September 1st, 2011
The Associated Press
By: Richard Lardner
The U.S. has lost billions of dollars to waste and fraud in Iraq and Afghanistan and stands to repeat that in future wars without big changes in how the government awards and manages contracts for battlefield support and reconstruction projects, independent investigators said Wednesday.
The Wartime Contracting Commission urged Congress and the Obama administration to quickly put in place its recommendations to overhaul the contracting process and increase accountability. The commission even suggested that the joint House-Senate debt reduction committee take a close look at the proposals.
“What you’re asking for is more of the same,” said Dov Zakheim, a commission member and the Pentagon comptroller during President George W. Bush’s first term. “More waste. More fraud. More abuse.”
The bipartisan commission, created by Congress in 2008, estimated that at least $31 billion and as much as $60 billion has been lost in Iraq and Afghanistan over the past decade due to lax oversight of contractors, poor planning, inadequate competition and corruption. “I personally believe that the number is much, much closer to $60 billion,” Zakheim said.
Yet new legislation incorporating the changes could prove difficult with Republicans and Democrats divided over the best way to reduce the deficit.
Several of the proposals would require new spending, the commission acknowledged, and that would be a hard sell in an election year when reducing the size of government is a priority for many. Other proposals would cost little or simply require money to be shifted from one account to another, the panel said.
“If these recommendations are not implemented, there ought to be a Hall of Shame,” said Michael Thibault, co-chairman of the commission. “There’s an opportunity at hand.”
The commission’s 15 recommendations include creating an inspector general to monitor war zone contracting and operations, appointing a senior government official to improve planning and coordination among federal agencies, reducing the use of private security companies, and carefully monitoring contractor performance.
Massachusetts Rep. John Tierney, the top Democrat on the House Oversight and Government Reform national security subcommittee, said Wednesday that the commission’s findings are “alarming.” Tierney said he plans to introduce legislation next week to create the inspector general’s post.
Sen. Claire McCaskill, D-Mo., chairwoman of the Senate’s contracting oversight subcommittee, said she plans to prepare legislation based upon the commission’s recommendations.
The commission’s report said contracting waste in Afghanistan and Iraq could grow as U.S. support for reconstruction projects and programs wanes. That would leave the countries to bear the long-term costs of sustaining the schools, medical clinics, barracks, roads and power plants already built with American money.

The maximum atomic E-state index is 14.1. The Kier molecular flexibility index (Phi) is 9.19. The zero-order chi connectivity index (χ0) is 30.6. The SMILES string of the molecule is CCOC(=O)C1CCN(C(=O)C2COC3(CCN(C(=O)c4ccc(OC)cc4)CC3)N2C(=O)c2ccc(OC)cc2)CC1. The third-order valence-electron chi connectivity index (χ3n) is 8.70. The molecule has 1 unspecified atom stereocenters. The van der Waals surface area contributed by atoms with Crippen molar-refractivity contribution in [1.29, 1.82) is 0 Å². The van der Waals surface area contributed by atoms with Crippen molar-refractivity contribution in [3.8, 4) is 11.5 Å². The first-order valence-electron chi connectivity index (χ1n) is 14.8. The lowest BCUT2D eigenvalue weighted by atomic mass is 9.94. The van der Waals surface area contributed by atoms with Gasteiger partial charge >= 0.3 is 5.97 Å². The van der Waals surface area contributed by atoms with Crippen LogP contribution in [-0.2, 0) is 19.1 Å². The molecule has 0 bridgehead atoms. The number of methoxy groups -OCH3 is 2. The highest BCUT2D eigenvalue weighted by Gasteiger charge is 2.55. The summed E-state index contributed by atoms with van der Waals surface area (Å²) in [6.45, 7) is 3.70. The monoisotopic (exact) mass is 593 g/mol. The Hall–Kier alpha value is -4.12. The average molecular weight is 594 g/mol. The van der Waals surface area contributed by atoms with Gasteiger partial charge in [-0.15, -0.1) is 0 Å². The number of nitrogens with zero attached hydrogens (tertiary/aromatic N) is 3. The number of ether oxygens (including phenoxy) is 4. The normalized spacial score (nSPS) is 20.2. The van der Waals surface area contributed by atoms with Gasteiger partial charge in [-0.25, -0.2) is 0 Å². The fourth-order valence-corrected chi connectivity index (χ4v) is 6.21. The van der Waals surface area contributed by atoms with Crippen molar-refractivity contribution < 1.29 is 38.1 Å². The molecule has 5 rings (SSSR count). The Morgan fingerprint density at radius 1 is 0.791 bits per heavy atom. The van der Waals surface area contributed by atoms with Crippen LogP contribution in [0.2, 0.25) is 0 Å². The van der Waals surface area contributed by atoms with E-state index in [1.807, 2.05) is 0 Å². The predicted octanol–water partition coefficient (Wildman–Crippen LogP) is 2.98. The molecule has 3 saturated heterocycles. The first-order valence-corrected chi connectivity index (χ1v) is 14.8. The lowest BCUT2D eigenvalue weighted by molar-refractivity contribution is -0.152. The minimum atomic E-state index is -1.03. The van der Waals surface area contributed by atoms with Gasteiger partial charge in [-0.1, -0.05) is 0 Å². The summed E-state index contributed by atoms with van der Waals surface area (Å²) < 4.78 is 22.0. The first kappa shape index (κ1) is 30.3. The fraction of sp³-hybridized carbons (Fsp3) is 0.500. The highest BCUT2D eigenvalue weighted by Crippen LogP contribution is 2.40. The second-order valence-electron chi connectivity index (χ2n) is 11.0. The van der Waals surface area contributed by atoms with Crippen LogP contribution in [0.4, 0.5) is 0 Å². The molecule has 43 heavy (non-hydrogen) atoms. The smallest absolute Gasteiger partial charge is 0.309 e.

Overall, the commission said spending on contracts and grants to support U.S. operations is expected to exceed $206 billion by the end of the 2011 budget year. Based on its investigation, the commission said contracting waste in Afghanistan ranged from 10 percent to 20 percent of the $206 billion total. Fraud during the same period ran between 5 percent and 9 percent of the total, the report said. Fraud includes bribery, kickbacks, bid rigging and defective products, according to the commission.
“It is disgusting to think that nearly a third of the billions and billions we spent on contracting was wasted or used for fraud,” McCaskill said.
Styled after the Truman Committee, which examined World War II spending six decades ago, the commission had broad authority to examine military support contracts, reconstruction projects and private security companies. But the law creating the commission set this September as the end of its work, even as contractors continue their heavy support of U.S. operations in the war zones.
Security, transportation, food preparation and delivery, and much more are now handled by the private sector. At the same time, the officials responsible for monitoring contractor performance have been overwhelmed by increasing reliance on private companies.
“We are far more reliant on contractors than we ever were,” said commission member Charles Tiefer, a professor of government contracting at the University of Baltimore Law School. “We always bought munitions from them. But we didn’t used to buy much in the way of services from them.”
The commission cited numerous examples of waste, including a $360 million U.S.-financed agricultural development program in Afghanistan. The effort began as a $60 million project in 2009 to distribute vouchers for wheat seed and fertilizer in drought-stricken areas of northern Afghanistan. The program expanded into the south and east. Soon the U.S. was spending a $1 million a day on the program, creating an environment ripe for waste and abuse, the commission said.